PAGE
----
12 Reasons Why this Budget is Bad for North Carolina
1. No raises for most teachers
Veteran educators like Laura are outraged about this budget that does nothing to improve pay for our experienced educators. Instead, they'll get only a one-time, $750 bonus. That won't do anything to stop the exodus of qualified and experienced educators from North Carolina classrooms.
2. Holding TAs hostage
For months politicians in Raleigh held 8,500 hard-working TAs hostage, threatening the largest layoff in state history if they didn't get their way. This created unnecessary stress and anxiety for educators as school started. When they finally decided to fund TA positions this year, politicians wanted praise. That's like the arsonist wanting credit for putting out the fire he started. It's just not right.
And, while TAs might not get cut this year, we still have 7,000 fewer TAs than we did in 2008, thanks to cuts from politicians in Raleigh.
3. Restricting school flexibility
While politicians claim their budget fully funds TA positions, it comes with a massive caveat. They're now restricting schools from using TA funds for hiring teachers, or anything else. Given that our schools have been starved of resources for years, some districts have made the difficult decision to use TA money in other critical areas. Now they won't be able to that, and it's unclear where the funding for those teachers will come from.
4. Textbook investment falls short
While this budget does invest more in textbooks than last year's budget, it still is less than half of what we invested in 2008, despite the large growth in enrollment. The bottom line is that with funding still woefully inadequate, expect to see more stories of students not having textbooks for homework.
5. More cuts for the UNC system
Despite being an economic engine for the entire state, politicians continued the recent trend of cutting higher education. The UNC system budget is cut by $18 million in this budget, at exactly the moment we need to be investing more in higher education.
6. Community college tuition hikes
While many states are moving toward tuition-free community college, this budget once again raises tuition fees. Since 2008, community college tuition is up nearly 80%. We need to make education more affordable for those who need it, this budget fails to do that.
7. Raising taxes on working families
Despite the spin from politicians around tax season, most North Carolinians say they paid more in state taxes than they did last year. That's because the General Assembly got rid of key deductions and expanded the sales tax to new services. This year they're doubling down on regressive tax hikes, further expanding the sales tax base in a way that will cost North Carolina's families.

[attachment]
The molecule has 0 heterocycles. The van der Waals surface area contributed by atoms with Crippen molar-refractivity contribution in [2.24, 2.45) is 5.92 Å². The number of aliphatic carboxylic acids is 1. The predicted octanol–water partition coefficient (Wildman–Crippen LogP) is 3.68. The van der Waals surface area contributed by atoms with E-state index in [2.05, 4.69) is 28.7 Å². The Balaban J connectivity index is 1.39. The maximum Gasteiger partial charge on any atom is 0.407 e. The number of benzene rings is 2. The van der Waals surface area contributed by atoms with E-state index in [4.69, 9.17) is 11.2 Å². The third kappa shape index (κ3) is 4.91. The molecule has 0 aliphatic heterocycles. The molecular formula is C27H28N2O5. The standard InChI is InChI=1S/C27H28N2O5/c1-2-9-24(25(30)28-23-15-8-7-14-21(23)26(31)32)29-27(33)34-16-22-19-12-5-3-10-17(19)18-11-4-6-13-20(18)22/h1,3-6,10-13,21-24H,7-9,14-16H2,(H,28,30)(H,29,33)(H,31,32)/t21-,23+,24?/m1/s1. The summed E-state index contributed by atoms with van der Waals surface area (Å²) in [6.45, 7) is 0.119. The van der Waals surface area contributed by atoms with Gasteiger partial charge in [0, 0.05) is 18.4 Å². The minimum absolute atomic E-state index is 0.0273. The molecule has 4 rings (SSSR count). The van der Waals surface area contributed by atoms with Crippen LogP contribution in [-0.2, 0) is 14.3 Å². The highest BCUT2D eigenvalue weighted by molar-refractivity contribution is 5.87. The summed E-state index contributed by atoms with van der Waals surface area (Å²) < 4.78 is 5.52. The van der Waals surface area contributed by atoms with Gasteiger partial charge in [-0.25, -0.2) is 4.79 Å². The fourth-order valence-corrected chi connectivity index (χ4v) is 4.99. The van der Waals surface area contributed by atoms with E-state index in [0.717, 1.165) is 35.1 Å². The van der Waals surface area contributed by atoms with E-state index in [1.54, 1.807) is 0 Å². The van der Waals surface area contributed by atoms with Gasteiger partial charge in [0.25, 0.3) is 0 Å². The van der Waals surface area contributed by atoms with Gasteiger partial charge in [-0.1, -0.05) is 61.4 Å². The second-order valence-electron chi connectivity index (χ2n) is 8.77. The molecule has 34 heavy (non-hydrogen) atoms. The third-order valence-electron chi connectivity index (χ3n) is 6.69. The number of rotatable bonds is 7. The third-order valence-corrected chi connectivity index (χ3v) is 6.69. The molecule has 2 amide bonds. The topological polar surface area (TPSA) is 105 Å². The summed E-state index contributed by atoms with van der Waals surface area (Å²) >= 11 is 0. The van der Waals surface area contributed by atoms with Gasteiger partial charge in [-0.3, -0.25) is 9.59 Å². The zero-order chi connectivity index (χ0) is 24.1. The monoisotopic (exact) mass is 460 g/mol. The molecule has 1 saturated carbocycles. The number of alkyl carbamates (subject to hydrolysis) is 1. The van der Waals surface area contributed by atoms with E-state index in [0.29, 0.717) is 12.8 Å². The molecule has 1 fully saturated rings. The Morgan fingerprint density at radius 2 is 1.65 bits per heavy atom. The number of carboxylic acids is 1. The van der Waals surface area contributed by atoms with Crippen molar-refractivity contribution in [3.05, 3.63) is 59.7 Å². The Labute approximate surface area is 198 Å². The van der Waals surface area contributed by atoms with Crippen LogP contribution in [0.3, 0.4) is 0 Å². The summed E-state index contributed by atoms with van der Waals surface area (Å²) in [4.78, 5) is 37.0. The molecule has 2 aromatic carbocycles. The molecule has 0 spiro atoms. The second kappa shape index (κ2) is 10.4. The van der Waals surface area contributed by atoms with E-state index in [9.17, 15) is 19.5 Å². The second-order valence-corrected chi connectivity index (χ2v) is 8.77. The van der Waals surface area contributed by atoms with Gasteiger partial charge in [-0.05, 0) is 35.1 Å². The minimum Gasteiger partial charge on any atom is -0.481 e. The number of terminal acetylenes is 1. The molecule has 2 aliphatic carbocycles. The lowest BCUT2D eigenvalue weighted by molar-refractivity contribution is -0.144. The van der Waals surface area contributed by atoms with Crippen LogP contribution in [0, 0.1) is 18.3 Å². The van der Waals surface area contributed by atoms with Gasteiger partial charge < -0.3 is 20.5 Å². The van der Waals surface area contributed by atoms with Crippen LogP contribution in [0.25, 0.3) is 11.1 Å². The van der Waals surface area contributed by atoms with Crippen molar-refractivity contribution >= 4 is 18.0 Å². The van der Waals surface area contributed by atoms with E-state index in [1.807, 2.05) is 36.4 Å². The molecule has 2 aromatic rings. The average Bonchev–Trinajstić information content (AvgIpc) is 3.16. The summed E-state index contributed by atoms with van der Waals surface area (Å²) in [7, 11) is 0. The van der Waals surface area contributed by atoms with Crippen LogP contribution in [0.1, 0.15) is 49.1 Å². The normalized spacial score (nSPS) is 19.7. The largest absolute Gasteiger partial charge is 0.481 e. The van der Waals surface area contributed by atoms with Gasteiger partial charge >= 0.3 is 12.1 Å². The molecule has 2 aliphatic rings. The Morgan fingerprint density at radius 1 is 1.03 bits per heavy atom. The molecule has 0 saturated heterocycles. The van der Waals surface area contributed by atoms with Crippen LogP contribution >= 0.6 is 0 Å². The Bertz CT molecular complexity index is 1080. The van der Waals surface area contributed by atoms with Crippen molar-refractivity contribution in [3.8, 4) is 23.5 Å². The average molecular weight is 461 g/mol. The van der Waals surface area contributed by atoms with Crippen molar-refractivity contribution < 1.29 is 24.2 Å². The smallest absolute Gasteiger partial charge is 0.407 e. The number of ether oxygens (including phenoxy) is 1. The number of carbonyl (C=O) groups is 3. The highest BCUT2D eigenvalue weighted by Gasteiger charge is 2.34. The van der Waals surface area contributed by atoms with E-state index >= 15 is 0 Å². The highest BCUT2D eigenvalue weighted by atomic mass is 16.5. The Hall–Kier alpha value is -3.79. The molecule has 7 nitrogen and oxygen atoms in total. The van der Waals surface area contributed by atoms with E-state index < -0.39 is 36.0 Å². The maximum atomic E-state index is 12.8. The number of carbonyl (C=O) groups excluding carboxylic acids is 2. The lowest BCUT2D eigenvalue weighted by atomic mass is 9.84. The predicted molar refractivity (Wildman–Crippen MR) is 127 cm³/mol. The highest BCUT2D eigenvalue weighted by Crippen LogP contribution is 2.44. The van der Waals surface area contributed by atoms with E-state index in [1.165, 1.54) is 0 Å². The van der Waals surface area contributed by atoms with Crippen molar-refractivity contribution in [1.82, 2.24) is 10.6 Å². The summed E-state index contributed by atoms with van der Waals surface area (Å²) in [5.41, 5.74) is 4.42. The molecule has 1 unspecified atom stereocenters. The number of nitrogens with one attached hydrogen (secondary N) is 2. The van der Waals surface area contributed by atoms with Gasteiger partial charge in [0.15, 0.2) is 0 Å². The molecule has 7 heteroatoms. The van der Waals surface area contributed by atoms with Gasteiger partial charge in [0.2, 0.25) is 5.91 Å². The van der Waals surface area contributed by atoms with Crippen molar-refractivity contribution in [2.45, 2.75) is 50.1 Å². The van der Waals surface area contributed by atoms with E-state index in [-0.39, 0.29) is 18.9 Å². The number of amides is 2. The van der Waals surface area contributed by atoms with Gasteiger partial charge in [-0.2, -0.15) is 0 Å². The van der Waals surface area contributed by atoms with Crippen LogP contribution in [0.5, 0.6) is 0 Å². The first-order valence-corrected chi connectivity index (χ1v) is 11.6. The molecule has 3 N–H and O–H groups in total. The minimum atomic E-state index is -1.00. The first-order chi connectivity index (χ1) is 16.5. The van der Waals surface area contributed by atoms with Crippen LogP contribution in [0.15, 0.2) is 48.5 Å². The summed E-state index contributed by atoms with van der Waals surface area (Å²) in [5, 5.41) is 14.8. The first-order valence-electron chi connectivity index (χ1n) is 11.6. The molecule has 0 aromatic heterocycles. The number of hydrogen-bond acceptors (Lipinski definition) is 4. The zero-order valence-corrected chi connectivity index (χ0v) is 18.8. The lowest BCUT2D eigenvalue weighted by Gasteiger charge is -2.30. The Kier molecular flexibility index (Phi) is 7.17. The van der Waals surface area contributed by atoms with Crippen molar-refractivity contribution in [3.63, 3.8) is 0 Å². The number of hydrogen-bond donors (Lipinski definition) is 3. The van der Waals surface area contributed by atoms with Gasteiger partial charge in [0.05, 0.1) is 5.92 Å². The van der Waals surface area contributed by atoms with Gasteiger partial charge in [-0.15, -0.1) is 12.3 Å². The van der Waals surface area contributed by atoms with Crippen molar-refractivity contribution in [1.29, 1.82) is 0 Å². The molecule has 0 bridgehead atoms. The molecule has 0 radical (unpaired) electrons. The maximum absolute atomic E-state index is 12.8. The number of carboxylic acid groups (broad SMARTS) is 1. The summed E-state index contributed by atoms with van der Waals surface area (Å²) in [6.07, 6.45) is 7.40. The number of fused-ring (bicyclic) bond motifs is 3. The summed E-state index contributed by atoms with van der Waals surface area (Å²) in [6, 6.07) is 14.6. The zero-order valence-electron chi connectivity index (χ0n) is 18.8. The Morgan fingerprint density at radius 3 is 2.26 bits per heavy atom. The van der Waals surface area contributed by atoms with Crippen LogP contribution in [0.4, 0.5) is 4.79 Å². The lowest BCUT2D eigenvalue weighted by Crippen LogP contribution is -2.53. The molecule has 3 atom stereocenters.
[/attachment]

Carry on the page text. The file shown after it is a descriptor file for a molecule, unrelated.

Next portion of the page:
8. More tax giveaways to big corporations
Not only are politicians raising taxes on working families and refusing to support our educators, they're also giving massive handouts to the biggest corporations in the state. This will continue to starve our state, and therefore our classrooms, of critical resources they need for students to thrive.
9. Defunding women's health care
Politicians in Raleigh are also doubling down on the war on women, including a provision in the budget that seeks to defund Planned Parenthood and any other women's health organization that performs abortions. When are they going to understand that the government has no place in a decision between a woman and her doctor.
10. Killing the solar industry
Despite generating $4.7 billion in economic activity for the state, politicians are eliminating North Carolinian's renewable energy tax credit, which helped make NC a hub for innovation in clean energy. It's likely that because of this budget, an blossoming industry will be destroyed.
11. Killing light-rail
Buried in the budget is a provision that will doom any hope for a new light-rail project in North Carolina. Politicians are limiting what the state of NC will invest for a light-rail project to $500,000, not nearly enough to build a functioning system that will improve transit. Given North Carolina's growth, particularly in the Triangle, we need to be innovating and developing new transit options. This budget does the opposite.
12. Subsidizing fracking
As the dropping price of oil continues to make high-risk, low-reward fracking operations obsolete, North Carolina politicians are ready to hand over your tax dollars to big oil companies for fracking. This represents the worst kind of cronyism and highlights just how out of touch politicians in Raleigh are.